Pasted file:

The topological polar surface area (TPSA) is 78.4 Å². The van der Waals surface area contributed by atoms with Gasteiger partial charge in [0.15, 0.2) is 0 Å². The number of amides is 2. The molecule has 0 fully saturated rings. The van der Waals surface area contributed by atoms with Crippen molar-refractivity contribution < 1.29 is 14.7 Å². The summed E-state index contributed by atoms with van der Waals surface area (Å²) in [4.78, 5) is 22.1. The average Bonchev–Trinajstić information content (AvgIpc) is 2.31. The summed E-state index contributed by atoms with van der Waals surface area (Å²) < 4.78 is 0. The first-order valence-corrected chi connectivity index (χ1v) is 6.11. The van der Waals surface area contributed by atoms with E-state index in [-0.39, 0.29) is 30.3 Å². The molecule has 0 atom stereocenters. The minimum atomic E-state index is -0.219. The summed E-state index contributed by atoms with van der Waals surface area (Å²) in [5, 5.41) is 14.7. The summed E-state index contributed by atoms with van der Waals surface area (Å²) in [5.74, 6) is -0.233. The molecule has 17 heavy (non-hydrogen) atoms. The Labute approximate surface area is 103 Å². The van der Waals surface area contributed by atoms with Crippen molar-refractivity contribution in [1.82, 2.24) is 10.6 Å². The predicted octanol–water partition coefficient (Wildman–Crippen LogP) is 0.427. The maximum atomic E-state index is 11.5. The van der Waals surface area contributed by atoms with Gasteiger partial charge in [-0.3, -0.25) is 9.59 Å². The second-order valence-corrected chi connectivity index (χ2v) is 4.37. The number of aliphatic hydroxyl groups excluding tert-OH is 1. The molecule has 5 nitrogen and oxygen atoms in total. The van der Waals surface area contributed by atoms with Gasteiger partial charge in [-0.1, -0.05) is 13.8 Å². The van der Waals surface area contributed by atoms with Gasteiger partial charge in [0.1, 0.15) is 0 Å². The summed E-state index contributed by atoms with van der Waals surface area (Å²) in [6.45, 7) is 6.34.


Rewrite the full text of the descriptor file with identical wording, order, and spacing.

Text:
The topological polar surface area (TPSA) is 78.4 Å². The van der Waals surface area contributed by atoms with Gasteiger partial charge in [0.15, 0.2) is 0 Å². The number of amides is 2. The molecule has 0 fully saturated rings. The van der Waals surface area contributed by atoms with Crippen molar-refractivity contribution < 1.29 is 14.7 Å². The summed E-state index contributed by atoms with van der Waals surface area (Å²) in [4.78, 5) is 22.1. The average Bonchev–Trinajstić information content (AvgIpc) is 2.31. The summed E-state index contributed by atoms with van der Waals surface area (Å²) < 4.78 is 0. The first-order valence-corrected chi connectivity index (χ1v) is 6.11. The van der Waals surface area contributed by atoms with E-state index in [-0.39, 0.29) is 30.3 Å². The molecule has 0 atom stereocenters. The minimum atomic E-state index is -0.219. The summed E-state index contributed by atoms with van der Waals surface area (Å²) in [5, 5.41) is 14.7. The summed E-state index contributed by atoms with van der Waals surface area (Å²) in [5.74, 6) is -0.233. The molecule has 17 heavy (non-hydrogen) atoms. The Labute approximate surface area is 103 Å². The van der Waals surface area contributed by atoms with Crippen molar-refractivity contribution in [1.82, 2.24) is 10.6 Å². The predicted octanol–water partition coefficient (Wildman–Crippen LogP) is 0.427. The maximum atomic E-state index is 11.5. The van der Waals surface area contributed by atoms with Gasteiger partial charge in [-0.3, -0.25) is 9.59 Å². The second-order valence-corrected chi connectivity index (χ2v) is 4.37. The number of aliphatic hydroxyl groups excluding tert-OH is 1. The molecule has 5 nitrogen and oxygen atoms in total. The van der Waals surface area contributed by atoms with Gasteiger partial charge in [-0.1, -0.05) is 13.8 Å². The van der Waals surface area contributed by atoms with Gasteiger partial charge in [0.1, 0.15) is 0 Å². The summed E-state index contributed by atoms with van der Waals surface area (Å²) in [6.45, 7) is 6.34.